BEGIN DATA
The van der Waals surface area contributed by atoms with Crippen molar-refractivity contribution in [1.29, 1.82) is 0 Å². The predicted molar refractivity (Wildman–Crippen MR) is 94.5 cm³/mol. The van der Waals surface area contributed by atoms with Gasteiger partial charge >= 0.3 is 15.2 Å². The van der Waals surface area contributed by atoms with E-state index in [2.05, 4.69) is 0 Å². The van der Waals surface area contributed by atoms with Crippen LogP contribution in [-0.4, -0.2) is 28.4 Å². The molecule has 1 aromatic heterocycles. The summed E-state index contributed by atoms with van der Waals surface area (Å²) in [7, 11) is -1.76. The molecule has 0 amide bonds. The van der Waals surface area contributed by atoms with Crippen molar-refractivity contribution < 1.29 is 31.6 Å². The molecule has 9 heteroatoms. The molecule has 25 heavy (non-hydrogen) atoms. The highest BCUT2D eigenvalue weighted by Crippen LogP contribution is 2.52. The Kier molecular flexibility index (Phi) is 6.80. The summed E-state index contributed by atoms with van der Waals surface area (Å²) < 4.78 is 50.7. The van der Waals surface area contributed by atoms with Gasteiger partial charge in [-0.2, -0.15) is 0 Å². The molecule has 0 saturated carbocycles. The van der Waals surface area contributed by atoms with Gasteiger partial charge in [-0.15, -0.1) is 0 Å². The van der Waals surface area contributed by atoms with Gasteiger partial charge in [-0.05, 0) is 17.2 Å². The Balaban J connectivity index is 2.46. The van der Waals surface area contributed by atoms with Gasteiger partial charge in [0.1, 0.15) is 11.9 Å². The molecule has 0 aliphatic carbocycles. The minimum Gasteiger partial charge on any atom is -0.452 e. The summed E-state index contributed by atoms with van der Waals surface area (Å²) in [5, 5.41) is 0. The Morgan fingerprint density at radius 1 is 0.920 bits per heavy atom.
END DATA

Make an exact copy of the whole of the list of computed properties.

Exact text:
The van der Waals surface area contributed by atoms with Crippen molar-refractivity contribution in [1.29, 1.82) is 0 Å². The predicted molar refractivity (Wildman–Crippen MR) is 94.5 cm³/mol. The van der Waals surface area contributed by atoms with Gasteiger partial charge >= 0.3 is 15.2 Å². The van der Waals surface area contributed by atoms with E-state index in [2.05, 4.69) is 0 Å². The van der Waals surface area contributed by atoms with Crippen LogP contribution in [-0.4, -0.2) is 28.4 Å². The molecule has 1 aromatic heterocycles. The summed E-state index contributed by atoms with van der Waals surface area (Å²) in [7, 11) is -1.76. The molecule has 0 amide bonds. The van der Waals surface area contributed by atoms with Crippen molar-refractivity contribution < 1.29 is 31.6 Å². The molecule has 9 heteroatoms. The molecule has 25 heavy (non-hydrogen) atoms. The highest BCUT2D eigenvalue weighted by Crippen LogP contribution is 2.52. The Kier molecular flexibility index (Phi) is 6.80. The summed E-state index contributed by atoms with van der Waals surface area (Å²) < 4.78 is 50.7. The van der Waals surface area contributed by atoms with Gasteiger partial charge in [-0.2, -0.15) is 0 Å². The molecule has 0 saturated carbocycles. The van der Waals surface area contributed by atoms with Gasteiger partial charge in [-0.15, -0.1) is 0 Å². The van der Waals surface area contributed by atoms with Gasteiger partial charge in [-0.05, 0) is 17.2 Å². The Balaban J connectivity index is 2.46. The van der Waals surface area contributed by atoms with Gasteiger partial charge in [0.1, 0.15) is 11.9 Å². The molecule has 0 aliphatic carbocycles. The minimum Gasteiger partial charge on any atom is -0.452 e. The summed E-state index contributed by atoms with van der Waals surface area (Å²) in [5, 5.41) is 0. The Morgan fingerprint density at radius 1 is 0.920 bits per heavy atom.